The Rundown: Stevan Ridley, Russell Wilson, and More

Stevan Ridley

It’s a Hard Knock Life

Good times, friends. Training camp is almost here, and with it, HBO’s Hard Knocks. Did you know we have a Hard Knock’s Cheat Sheet? And a profile of a deep-sleeper Falcons’ wide receiver? And a look at Julio Jones’ post-injury ADP? And an exploration of Roddy White’s potentially troubling outlook? Now you do.

Russell Wilson & Joe Montana

Over the weekend HawkBlogger ran a great article comparing the Seahawks to the early ’80s San Francisco 49ers. It’s well worth a read, as it highlights several eerie similarities between the teams’ style of play, coaches, and quarterbacks:

It all started in the 80s with Walsh finding a young franchise quarterback in Montana, who was a winner wherever he went. He was the same age, 25, as Russell Wilson when he won his first Super Bowl in 1981. Both players featured lethal efficiency. Montana threw for more yards, on average, but had only one season where he eclipsed Wilson’s gaudy 8.5 yards per attempt from last season. Both were clutch performers, but Montana had only one season where he registered as many fourth-quarter comebacks (4) and game-winning drives (5) as Wilson registered last year.

I’d venture that most everyone remembers Joe Montana as a great quarterback, and thus perhaps we mis-remember the 49ers as a passing team. But they were quite committed to the run and played great defense,1just like the Seahawks. The knock on Wilson has always been that he’s a “game manager” that wins because of his defense. Well, in that case, shouldn’t we say the same about Montana? Or at the very least, shouldn’t we say that Wilson’s career is off to a Montana-esque beginning? Take a look at this chart compiled from Pro Football Reference.

Wilson Year Age Y/A+ NY/A+ AY/A+ ANY/A+ Cmp%+ TD%+ Int%+
2012* 24 116 111 117 114 112 125 104
2013* 25 127 113 124 116 108 123 108
Montana 1980 24 91 99 106 110 132 116 116
1981* 25 106 113 116 119 127 96 126
D.Brees 2011* 32 125 130 128 132 137 131 111
2012* 33 112 117 112 116 108 123 99
2013* 34 120 120 121 121 129 118 114

This table presents an Index ranking for each metric. The Index is scaled to era,2higher is better, and 100 is league average. I added Drew Brees’ 3 consecutive 5000 yard seasons for comparison. I’ll take that kind of “game management” on my team any day.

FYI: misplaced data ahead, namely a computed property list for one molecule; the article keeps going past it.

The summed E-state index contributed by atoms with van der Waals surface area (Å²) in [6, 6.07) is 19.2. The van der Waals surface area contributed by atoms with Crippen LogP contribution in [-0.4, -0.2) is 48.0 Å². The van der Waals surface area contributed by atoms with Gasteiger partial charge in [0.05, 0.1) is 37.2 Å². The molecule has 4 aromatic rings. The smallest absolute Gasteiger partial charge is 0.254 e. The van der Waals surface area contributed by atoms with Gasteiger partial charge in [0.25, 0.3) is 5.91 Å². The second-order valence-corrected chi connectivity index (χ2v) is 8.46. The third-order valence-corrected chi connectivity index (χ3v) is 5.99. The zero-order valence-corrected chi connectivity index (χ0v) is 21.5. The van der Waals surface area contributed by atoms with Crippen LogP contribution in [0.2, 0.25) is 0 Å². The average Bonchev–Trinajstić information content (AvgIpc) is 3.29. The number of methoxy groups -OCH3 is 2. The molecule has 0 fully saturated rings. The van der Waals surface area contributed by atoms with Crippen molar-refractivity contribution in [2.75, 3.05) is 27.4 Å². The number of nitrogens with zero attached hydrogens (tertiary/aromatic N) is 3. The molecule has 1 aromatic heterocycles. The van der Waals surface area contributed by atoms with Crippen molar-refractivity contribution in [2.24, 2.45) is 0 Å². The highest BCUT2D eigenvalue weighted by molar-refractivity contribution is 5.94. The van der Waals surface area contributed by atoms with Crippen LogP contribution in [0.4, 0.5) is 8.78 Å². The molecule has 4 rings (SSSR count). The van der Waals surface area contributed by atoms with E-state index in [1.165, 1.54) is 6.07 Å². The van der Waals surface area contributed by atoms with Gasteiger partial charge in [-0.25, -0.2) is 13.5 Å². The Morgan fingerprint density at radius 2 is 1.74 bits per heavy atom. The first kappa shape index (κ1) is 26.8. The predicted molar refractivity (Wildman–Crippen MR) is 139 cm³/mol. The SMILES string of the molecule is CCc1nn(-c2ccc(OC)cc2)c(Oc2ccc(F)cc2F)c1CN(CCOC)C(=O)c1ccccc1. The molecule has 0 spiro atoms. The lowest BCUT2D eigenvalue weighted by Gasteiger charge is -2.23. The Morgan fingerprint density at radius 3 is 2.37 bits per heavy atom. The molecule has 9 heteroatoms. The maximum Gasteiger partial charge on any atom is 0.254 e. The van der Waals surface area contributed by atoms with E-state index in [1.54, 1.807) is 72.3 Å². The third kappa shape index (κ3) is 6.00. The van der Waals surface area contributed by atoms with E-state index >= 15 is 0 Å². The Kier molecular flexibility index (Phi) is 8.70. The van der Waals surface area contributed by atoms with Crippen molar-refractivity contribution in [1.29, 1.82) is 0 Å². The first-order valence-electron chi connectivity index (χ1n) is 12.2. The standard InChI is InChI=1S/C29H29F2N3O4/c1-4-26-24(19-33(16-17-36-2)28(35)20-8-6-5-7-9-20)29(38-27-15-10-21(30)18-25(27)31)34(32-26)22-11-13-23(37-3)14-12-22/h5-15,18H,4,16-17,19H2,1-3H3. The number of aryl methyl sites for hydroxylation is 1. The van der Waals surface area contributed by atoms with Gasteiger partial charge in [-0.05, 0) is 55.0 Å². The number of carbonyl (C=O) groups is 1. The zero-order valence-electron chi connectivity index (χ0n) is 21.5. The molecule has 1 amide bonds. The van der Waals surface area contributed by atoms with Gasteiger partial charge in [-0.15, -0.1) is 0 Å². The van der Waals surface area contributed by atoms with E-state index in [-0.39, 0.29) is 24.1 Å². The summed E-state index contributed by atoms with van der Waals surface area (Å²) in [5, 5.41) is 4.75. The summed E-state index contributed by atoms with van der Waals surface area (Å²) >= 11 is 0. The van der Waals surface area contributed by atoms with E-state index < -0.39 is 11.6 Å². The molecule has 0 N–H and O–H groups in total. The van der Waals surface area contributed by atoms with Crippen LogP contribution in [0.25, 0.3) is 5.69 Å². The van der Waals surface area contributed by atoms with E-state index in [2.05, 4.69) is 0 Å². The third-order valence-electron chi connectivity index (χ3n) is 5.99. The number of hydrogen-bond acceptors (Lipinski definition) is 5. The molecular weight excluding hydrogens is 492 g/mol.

Jordy Nelson

Over the weekend it was reported that Green Bay is working on a contract extension with Jordy Nelson. Justin Winn wrote about this possibility back in May. Check his article for insight into how this affects the rest of Green Bay’s receiving corps.

As for Nelson, he should have a few good years left. If anything, his production is still increasing. Perhaps this is the season he’s finally recognized as an elite receiver. Take a look at his career graph.


Stevan Ridley

The Boston Globe reports that it’s too early to give up on Stevan Ridley. Max Mulitz made the same case last week, noting just how well Ridley fits the Pats offense. Here’s another way to look at it, courtesy of Fantasy Data.

Player Team Gms Snaps Snaps/Gm Snap Pct Rush Pct Tgt Pct Rec Pct Touch Pct Util Pct Point Pct
Ryan Mathews SD 16 471 29.4 42.4 60.5 7 5.5 66 67.5 39.1
LeGarrette Blount NE 16 323 20.2 23.9 47.4 1.5 0.6 48 48.9 36.8
Jamaal Charles KC 15 845 56.3 78.3 30.7 12.3 8.3 38.9 43 36.4
Stevan Ridley NE 14 333 23.8 27.8 53.5 3.6 3 56.5 57.1 35.4
Marshawn Lynch SEA 16 711 44.4 70.3 42.3 6.2 5.1 47.4 48.5 33.6
Knowshon Moreno DEN 16 706 44.1 58.2 34.1 10.5 8.5 42.6 44.6 33.6
LeSean McCoy PHI 16 872 54.5 79.1 36 7.3 6 42 43.3 32

Last year, among running backs who played at least 300 snaps, Ridley ranked fourth in the NFL in point percentage.3 Look who was second: LeGarrette Blount. Know who’s not in New England any more? LeGarrette Blount. So hypothetically anyway, the potential is there for Ridley to double his workload. I don’t think he’ll get that much more work, but if he did, he’d be on par with Ryan Mathews, who is being drafted about 30 picks earlier.


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  1. They ranked second in the league in their first Superbowl year, 1981.  (back)
  2. Specifically, the three year window of which the subject year is middle year.  (back)
  3. That is, percentage of snaps where he recorded a fantasy point.  (back)
By James Todd | @spidr2ybanana | Archive

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